Should you be bulking or cutting?
Should you be bulking or cutting? Bulking or cutting you probably heard about this before. These are terms to say if you are eating extra or too little calories.
Both have different results, necessitates and things you need to keep in mind. But what do you know what you should do?
If you should be bulking or cutting depends on different factors, where you are in your fitness journey, what you want to achieve, etc… Let’s start off with defining what bulking and cutting is and then you can decide what works best for you!
Bulking is being in a calorie surplus, meaning you eat more calories than you burn on a daily basis. The best thing is to be in a surplus of around 200 calories.
This makes sure you won’t gain too much fat. The goal of bulking is to gain muscle mass. The more calories you are above your maintenance the more fat you will gain.
You can approach a bulk in different ways. Some people still track very strictly, some a bit less and some people just stop tracking in general. The last one is most often refeed to as a dirty bulk, this is where you eat whatever you want and how much you want.
This is a nice diet break if you’ve been dieting for a long time but you’ll gain a lot of fat.
To avoid this you can start a lean bulk. With this, you still are in a surplus but you take it slow. Being in a surplus of 200-500 calories will give you the best result together with tracking your intake.
This does not have to be very strict but it is nice to have a rough idea. Up your calories slowly so your body can adjust.
When bulking your protein should still be high in order to build muscle but it can be lower than when you are cutting. Because you are in a surplus there is no danger your body will use muscles and break them down for energy.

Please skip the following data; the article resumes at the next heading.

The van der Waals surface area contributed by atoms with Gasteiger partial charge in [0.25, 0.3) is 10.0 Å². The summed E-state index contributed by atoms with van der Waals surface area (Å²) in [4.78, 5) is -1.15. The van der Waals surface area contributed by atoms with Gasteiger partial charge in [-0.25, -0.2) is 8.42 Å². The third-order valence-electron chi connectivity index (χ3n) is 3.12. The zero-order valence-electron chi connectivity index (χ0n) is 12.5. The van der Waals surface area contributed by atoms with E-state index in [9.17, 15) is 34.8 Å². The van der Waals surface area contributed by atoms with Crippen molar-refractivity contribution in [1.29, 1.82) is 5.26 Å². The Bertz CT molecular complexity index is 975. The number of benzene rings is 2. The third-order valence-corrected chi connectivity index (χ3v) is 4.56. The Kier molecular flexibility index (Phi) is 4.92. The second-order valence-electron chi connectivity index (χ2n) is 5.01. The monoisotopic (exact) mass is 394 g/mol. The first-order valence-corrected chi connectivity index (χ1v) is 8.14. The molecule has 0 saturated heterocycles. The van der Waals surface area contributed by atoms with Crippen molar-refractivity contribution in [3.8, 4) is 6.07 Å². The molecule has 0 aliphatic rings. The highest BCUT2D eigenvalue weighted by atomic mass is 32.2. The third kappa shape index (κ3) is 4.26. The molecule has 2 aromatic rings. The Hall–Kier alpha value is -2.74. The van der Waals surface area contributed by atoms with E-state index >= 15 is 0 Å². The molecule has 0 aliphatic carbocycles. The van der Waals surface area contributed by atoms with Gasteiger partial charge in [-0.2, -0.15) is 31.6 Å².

Cutting is the opposite of bulking. You put yourself in a deficit, eating fewer calories than you burn. A good range is 200-500 calories less. Start off slow and increase overtime when weight loss plateaus.
When you dive into extreme it can have some negative effects like cravings, easy plateaus and it is overall harder to sustain. The goal of cutting is to lose fat and get a more toned body. This shows your muscles and abs.
While cutting maintaining your muscles mass is pretty hard. The deeper you get into your cut the harder it is for your body to maintain this. Because you deprive your body of the energy it will try to find every energy source it can to use.
Muscles are made up of proteins that contain amino acids, these amino’s can be turned into fuel. To prevent your muscles from completely breaking down up your protein intake.
The time most people start their cut before summer to make sure their body is beach ready. One pound of fat contains 3500 calories, if you are in a daily 200 deficit it takes 17.5 days to lose one pound. You can use this to calculate when you should start your cut, to make sure you start on time!
There is one other stage your body can be in, maintaining. This is when you eat enough calories to not lose or gain weight. To be honest this does not have many benefits for you.
You will not start to look better since you will not lose fat but you won’t put on too much muscle either. The only time maintaining can be a good idea is after a cut, to stay lean.
The calories you burn on a daily basis are called your maintenance calories. These are pretty important. They are your starting point when you know if you are going to cut or bulk.
It is good to know how much your body burns on a daily basis, to get an idea of this you can use your own experience or an only calculator to get a rough idea.
What do you need to do?
So which one is something for you? Well, there are a few situations where this is easier to answer. For example, when you are a skinny person joining the gym for the first time, bulking is the best way to go to make sure you build some muscle.
If you are overweight a cut might be smart. Maintaining your calories is a good idea if you’ve done a long cut, let your body adjust slowly to extra calories.